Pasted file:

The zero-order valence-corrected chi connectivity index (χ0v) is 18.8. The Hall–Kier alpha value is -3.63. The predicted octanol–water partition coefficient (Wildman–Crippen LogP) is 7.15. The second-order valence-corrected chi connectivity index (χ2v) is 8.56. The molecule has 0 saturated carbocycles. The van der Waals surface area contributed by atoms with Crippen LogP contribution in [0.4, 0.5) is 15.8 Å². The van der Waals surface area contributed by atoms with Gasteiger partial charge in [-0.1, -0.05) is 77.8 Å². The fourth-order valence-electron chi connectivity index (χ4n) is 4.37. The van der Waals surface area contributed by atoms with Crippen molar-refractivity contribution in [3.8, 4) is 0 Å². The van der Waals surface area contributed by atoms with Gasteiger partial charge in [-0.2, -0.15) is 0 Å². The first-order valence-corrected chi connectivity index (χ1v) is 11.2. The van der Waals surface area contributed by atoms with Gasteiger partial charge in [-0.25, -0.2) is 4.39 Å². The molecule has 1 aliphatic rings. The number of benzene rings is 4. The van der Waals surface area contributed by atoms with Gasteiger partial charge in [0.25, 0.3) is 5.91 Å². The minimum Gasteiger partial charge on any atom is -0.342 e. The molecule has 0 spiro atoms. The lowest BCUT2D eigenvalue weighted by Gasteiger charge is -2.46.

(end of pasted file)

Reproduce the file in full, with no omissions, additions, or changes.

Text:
The zero-order valence-corrected chi connectivity index (χ0v) is 18.8. The Hall–Kier alpha value is -3.63. The predicted octanol–water partition coefficient (Wildman–Crippen LogP) is 7.15. The second-order valence-corrected chi connectivity index (χ2v) is 8.56. The molecule has 0 saturated carbocycles. The van der Waals surface area contributed by atoms with Crippen LogP contribution in [0.4, 0.5) is 15.8 Å². The van der Waals surface area contributed by atoms with Gasteiger partial charge in [-0.1, -0.05) is 77.8 Å². The fourth-order valence-electron chi connectivity index (χ4n) is 4.37. The van der Waals surface area contributed by atoms with Crippen molar-refractivity contribution in [3.8, 4) is 0 Å². The van der Waals surface area contributed by atoms with Gasteiger partial charge in [-0.2, -0.15) is 0 Å². The first-order valence-corrected chi connectivity index (χ1v) is 11.2. The van der Waals surface area contributed by atoms with Gasteiger partial charge in [-0.25, -0.2) is 4.39 Å². The molecule has 1 aliphatic rings. The number of benzene rings is 4. The van der Waals surface area contributed by atoms with Gasteiger partial charge in [0.25, 0.3) is 5.91 Å². The minimum Gasteiger partial charge on any atom is -0.342 e. The molecule has 0 spiro atoms. The lowest BCUT2D eigenvalue weighted by Gasteiger charge is -2.46.